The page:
Pasadena Studios

Stanley Saitowitz | Natoma Architects & LCRA • 2023 • Pasadena, CA
275 words • 5 images

Inspired by an interview with Frances Anderton on the Building LA podcast, I decided to seek out and photograph some design-forward affordable housing developments in LA County. First up was one not too far from where I live: Pasadena Studios, just south of the 210 in Pasadena, designed by Stanley Saitowitz — an architect I first came across in the 1993 Michael Blackwood documentary The New Modernists: 9 American Architects. It’s a fabulous film, as are most of the film-era Blackwood documentaries (not sure why, but as soon as his stuff went digital it really altered the vibe), and Saitowitz is one of the more intriguing characters in it; I particularly enjoyed his languid South African accent discussing the failures of deconstructivist architecture (“a rotten chicken with nails sticking through it”), and the scenes of his incredible Natoma St. office under construction.

The Caplin House

Frederick Fisher • 1979 • Venice, CA
9 words • 4 images

You can see some photos of the interior here.

308 Venice Way

David Ming-Li Lowe • 1980 • Venice, CA
170 words • 6 images

Two adjoining Venice properties, both designed (or was one just renovated?) by David Ming-Li Lowe, an architect that’s been featured on this account before for the Earthquake House in Sawtelle — a house that’s a clear successor in style and material to the taller of the buildings featured here (308 Venice Way). I’m not quite sure how to date either, as Lowe was on record as saying both were worked on over many years, and both were self-funded / self-owned projects.

The Doumani Beach House

Robert Graham • 1982 • Marina del Rey, CA
254 words • 6 images

While researching the architect David Ming-Li Lowe a few months ago, I came across Real Estate As Art: New Architecture in Venice, California, a wonderfully weird book by Joseph Giovannini from 1984.

It’s a a slice-of-life depiction of architecture and architects working in and around Venice in the late 70s and early 80s — Gehry, Morphosis, Frederick Fisher, etc. — and comes with a map of all the houses mentioned. So of course I recently went to Venice to photograph all the buildings I could find, which was a blast.

I’ll be posting each house I visited as a separate entry here, but my first stop (as I worked my way northward along the shore) was this house: the Doumani Beach House, designed by the Mexican-American sculptor (and non-architect) Robert Graham.

LA County Hall of Records

Richard Neutra & Robert E. Alexander • 1957 • Los Angeles, CA
125 words • 15 images

You hear a lot about Neutra’s houses; much less about his civic work. I first came across his Hall of Records in this great article all about its clever — and ill-fated — system of sun-breaking louvers on the southern elevations. Clever because they once turned throughout the day to block the sun as it moved; ill-fated because, well, they’re broken. Which turned Neutra’s elegant alternative to the glass-box skyscraper into a complete failure that wastes energy on excessive air conditioning.

The Nishimoto House

Kenneth Nishimoto • 1957 • Pasadena, CA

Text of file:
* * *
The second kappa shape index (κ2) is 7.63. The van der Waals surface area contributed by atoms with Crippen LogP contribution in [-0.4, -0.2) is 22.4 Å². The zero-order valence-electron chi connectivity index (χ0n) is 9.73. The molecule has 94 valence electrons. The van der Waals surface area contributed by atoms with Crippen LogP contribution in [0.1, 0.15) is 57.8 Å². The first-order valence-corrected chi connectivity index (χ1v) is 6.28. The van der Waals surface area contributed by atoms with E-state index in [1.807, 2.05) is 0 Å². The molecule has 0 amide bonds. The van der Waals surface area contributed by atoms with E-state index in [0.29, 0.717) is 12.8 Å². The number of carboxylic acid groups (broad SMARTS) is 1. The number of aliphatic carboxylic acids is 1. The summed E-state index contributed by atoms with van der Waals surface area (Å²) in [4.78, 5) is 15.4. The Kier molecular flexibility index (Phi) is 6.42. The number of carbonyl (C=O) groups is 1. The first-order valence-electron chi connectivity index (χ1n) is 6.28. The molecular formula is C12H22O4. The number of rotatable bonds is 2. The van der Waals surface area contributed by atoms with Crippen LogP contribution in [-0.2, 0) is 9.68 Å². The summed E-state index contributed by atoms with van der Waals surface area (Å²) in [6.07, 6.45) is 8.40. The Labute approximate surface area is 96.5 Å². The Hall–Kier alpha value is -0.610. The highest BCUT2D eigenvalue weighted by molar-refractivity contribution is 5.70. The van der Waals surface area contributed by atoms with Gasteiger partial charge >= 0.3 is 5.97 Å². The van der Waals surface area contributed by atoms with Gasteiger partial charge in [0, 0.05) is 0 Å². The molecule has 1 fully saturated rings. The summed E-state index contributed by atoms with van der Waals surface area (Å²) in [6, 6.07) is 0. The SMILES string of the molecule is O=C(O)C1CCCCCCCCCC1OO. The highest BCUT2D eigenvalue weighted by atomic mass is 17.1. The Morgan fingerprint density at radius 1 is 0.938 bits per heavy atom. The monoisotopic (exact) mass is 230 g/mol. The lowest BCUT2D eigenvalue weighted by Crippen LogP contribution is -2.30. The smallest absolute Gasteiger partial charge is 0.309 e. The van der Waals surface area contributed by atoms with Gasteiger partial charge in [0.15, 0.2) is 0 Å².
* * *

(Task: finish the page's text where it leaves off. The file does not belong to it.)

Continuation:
243 words • 4 images

While walking around on Poppy Peak Drive in Pasadena (hoping to see a Harwell Harris, a Neutra, and a Buff & Hensman on the same twisting street), I happened upon this low-slung home and was immediately intrigued by the shallow-pitched double gable roofline and the strong rhythms on this slim southwestern elevation.

I had never heard of the architect Kenneth Nishimoto before seeing this house, but it was easily my favorite on the walk. Turns out he was a 1934 USC grad, though only 8 years later he was interned at a concentration camp in the Arizona desert, where Nishimoto’s daughter — the current owner of the house — was born.

The Kubly House

Craig Ellwood • 1965 • Pasadena, CA
142 words • 9 images

Took the family to see the nearby Kubly House, a Craig Ellwood design that just hit the market. We got there right before the afternoon open house closed. Not a steel frame this time, which isn’t “classic” Ellwood; apparently he hoped, in 1965 when this house was built, that it would be his last wood frame house ever.

Incredibly minimal, as always, though this house — a raised, rectangular wood-frame glass-wall pavilion surrounded by a channel of gravel on all sides — feels Japanese-traditional in a way the Smith House did not. Even the narrow passages running along the long edges of the rectangular plan reinforce that feeling. Lovely to walk from bedroom to kitchen through the long shadows of the heavy wooden posts.

Kaki — last photo — seemed to enjoy her time here (she loves to pick up little rocks).

The Six Twelve Medical Center

William J. Fleming & James C. Coppedge • 1965 • Arcadia, CA
323 words • 5 images

High-Rise Look Comes to Arcadia. That was a headline in Dec. 27, 1964’s Los Angeles Times. “The profile of Arcadia, which has changed from a community of chicken ranchers to a city of homes and apartments in two decades, is on the threshold of high-rise building.”

Apparently the first building in Arcadia to reach eight stories was this one, the “Six Twelve Medical Center” from 1965, designed by the partnership of Fleming & Coppedge (two Oklahoma-bred architects operating out of Arcadia in the 1950s and 60s).